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Can faux leather fabric be refinished?

Some faux leather furniture is made of polyester or microfiber fabric with a thin polyurethane finish that creates a leather-like appearance. As the finish wears, the microfiber is exposed. Ultimately we discourage refinishing this material for the same reasons as peeling or flaking bonded leather: a material that can’t hold its own finish isn’t likely to retain anything else you add to it.

Picture of worn faux leather fabric painted with RubnRestore to conceal microfiber
While a paint will create a more uniform appearance, it cannot resurface the microfiber and restore the faux leather feel.

That said, a paint will permanently stain the worn, exposed fabric so it may better match the original faux leather surface. However the appearance and texture will be uneven, and fuzzy fabric will stiffen as a result of being painted.

Many folks report success with chalk paint. However, we suggest using a thinner fabric paint or our water-based leather finish, because chalk is limestone (sedimentary rock) and is too heavy and inflexible for flimsy faux leather. Applying Annie Sloan’s Clear Wax over the top of the worn, painted areas will yield a smoother texture and more uniform appearance.

Here’s how you’d do it:

  1. Clean the furniture with denatured or rubbing alcohol and allow to completely dry.
  2. Thoroughly stir Rub ‘n Restore® color and combine with equal parts of our Clear Prep+Finish™.
  3. Dampen the worn fabric with water. This will allow the color to disperse and absorb more evenly. Work in small sections.
  4. Apply the color-Clear mixture to the damp fabric using a brush or sponge, taking care to disperse and blend.
  5. Buff the surface with a dry rag to remove excess paint, so the fabric will dry softer. Take care not to overscrub the nap.
  6. Use a damp rag to remove excess color from the any faux leather finish that remains intact, as the color dries matte and may look too dull or light. Many of these materials have a more lustrous finish.
  7. Allow to dry. This may take several hours. A fan in the room will help. It will not stain clothing once totally dry.
  8. Repeat as necessary.
  9. Apply Annie Sloan Clear Soft Wax to the worn, nappy areas. The fabric will look, feel, and repel water more like real leather. See here and here. Do not use Clear Wax on velour, velvet, or any remaining faux leather (polyurethane) surface. Clear Wax will require periodic reapplication to maintain the new ‘finish’. Re-stain the fabric, if needed, prior to reapplying wax, as the wax will likely repel the paint.

If it’s not already obvious, we don’t recommend color changing these materials.

Reader Interactions

Comments

  1. Kelly says

    Hi! I have a sofa that I inherited and I can’t tell if it’s real leather or not, and can’t find a tag indicating either way. It’s in great shape (no wear or flaking), but it gets heavy use. It’s a dark brown and I would love to change it to the RubNRestore “Rust” color, but since I’m unsure about whether it’s leather or not, I’m not sure what to do. Any guidance would be appreciated, thanks!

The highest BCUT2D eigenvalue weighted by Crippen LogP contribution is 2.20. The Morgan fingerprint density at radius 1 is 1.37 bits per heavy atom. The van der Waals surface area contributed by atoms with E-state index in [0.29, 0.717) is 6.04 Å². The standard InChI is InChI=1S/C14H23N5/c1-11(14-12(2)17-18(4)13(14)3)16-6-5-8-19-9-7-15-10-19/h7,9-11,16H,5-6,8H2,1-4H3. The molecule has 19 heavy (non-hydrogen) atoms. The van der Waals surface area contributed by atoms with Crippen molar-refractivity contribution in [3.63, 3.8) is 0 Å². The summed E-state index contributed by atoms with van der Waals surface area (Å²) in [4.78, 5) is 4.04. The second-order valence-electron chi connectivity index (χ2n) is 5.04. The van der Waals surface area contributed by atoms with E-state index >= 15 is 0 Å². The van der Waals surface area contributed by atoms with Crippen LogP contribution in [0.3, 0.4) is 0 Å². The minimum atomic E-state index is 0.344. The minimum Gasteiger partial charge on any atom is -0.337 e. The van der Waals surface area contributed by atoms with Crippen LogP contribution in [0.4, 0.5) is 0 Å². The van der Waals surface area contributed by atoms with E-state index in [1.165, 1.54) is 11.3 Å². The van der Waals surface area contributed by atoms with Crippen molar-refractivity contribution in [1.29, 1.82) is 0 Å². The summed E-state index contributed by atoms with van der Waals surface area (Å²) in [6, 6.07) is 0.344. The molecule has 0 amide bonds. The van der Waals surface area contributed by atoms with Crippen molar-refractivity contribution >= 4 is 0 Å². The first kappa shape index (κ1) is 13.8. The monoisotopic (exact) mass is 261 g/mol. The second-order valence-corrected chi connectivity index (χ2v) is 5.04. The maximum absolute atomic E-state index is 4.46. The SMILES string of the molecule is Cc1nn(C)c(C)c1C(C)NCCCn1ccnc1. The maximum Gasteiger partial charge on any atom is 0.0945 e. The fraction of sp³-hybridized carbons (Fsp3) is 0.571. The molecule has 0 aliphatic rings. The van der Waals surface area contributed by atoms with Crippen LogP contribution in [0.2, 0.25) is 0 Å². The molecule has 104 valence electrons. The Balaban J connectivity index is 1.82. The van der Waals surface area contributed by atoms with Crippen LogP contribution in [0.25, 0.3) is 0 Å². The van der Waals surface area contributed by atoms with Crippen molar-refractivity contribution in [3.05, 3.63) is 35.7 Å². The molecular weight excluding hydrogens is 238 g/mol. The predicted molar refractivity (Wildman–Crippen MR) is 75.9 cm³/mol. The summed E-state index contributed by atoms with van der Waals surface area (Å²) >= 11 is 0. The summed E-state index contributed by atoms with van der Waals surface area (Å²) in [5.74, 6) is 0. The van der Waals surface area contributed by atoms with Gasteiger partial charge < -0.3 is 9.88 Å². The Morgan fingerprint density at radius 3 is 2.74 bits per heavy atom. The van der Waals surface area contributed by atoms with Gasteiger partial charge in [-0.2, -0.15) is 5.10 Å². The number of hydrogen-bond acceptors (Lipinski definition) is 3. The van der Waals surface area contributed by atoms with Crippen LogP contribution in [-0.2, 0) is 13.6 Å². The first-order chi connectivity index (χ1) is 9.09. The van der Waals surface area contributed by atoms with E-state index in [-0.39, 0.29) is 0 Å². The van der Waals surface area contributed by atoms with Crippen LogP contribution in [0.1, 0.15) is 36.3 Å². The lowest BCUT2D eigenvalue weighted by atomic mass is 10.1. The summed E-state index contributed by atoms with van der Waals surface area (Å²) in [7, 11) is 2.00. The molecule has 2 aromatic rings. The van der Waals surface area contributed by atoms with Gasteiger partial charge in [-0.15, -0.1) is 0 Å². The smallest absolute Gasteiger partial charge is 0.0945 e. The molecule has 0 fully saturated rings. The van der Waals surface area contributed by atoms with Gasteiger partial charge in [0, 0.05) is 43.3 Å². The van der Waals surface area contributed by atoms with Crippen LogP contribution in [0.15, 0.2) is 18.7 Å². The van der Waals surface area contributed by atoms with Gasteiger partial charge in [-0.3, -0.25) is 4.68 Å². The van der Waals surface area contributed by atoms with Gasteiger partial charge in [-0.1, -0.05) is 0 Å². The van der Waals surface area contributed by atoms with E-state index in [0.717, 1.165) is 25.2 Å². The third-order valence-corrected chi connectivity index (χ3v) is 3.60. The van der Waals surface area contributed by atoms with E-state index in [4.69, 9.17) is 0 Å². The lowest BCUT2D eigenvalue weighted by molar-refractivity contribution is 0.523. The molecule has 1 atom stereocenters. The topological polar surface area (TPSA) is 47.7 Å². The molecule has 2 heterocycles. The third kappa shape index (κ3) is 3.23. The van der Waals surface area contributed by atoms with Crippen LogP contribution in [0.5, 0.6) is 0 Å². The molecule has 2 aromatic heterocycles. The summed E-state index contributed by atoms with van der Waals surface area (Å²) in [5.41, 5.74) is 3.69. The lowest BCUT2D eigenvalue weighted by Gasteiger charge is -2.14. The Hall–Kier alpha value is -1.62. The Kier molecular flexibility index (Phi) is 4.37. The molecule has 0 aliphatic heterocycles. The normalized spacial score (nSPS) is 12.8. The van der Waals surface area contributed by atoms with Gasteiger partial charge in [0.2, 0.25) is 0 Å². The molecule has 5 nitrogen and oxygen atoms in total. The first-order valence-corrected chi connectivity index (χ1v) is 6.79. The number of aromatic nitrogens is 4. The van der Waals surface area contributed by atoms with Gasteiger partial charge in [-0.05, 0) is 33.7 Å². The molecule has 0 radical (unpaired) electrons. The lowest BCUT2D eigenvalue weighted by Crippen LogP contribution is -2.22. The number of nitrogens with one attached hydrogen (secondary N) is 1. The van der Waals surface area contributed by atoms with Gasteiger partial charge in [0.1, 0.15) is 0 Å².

2. Sergio F Espinoza says

    On my faux leather fabric. The Clear+Finish Conditioning Sealer this is used after I add a first coat of color to the sofa or I can dilute the color with the Clear+Finish Conditioning Sealer and use this for the first coat? Not all of sofa surface is worned out.

    • lesandre says

      I would wet the fabric with water and use color diluted with water on these areas. I would mix the Clear with color to blend undamaged areas where there may be more luster, and then use the clear wax on the worn areas to mimic the luster and smooth texture of the unworn areas.

  3. Katie says

    Hello! I am wanting to recolor a grey couch from Ikea. The cushions are leather but the frame is has the material breakdown as 75% polyester, 25% cotton, 100% polyurethane. I want to change it to a cognac color, but since they are different materials I don’t want the coat on the frame to look strange compared to the cushions.

    Will the coat look the same on both?

    • lesandre says

      Hmmm… our stuff recolors leather and vinyl uniformly. But we’ve found that polyurethanes often resist coatings (including their own) and are not good candidates for color changing. But Ikea generally has better quality stuff. I would test the color first on a small area. Let dry. Pinch, twist, scuff, scratch, and see how it does. We do accept returns on open bottles (with a 25% restocking fee). Or we can do a 2 oz. size for $20 (includes shipping) via special invoice if you email us billing, shipping, phone.

  4. Joan says

    I would like to restore the color to a sofa, loveseat & chair made if 90% polyester, 10% polyurethane and is water soluble. The color is brown. I realize there are many shades of brown and would like to how we can determine the correct shade and products to use.

  5. natalia chipman says

    i want to stain our microsueded leather appearing couch. I read the article and would like to try the expresso color with your clear glaze. I will use a wax if needed after that. The color is a expresso but also appears to have a lighter color mixed in. Any other recommendations. I dont want to do the chalk paint.

    • lesandre says

      Great question!The simplest approach is to work with just the Espresso and leave some areas very thin or untouched, using the faded color to create dimension. You can alternatively work with a second print color like Mahogany. This article has info about mottling techniques and a link to a video.

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The Knowledge Hub is a library of articles and videos complied to help our customers complete their DIY leather and vinyl restoration projects.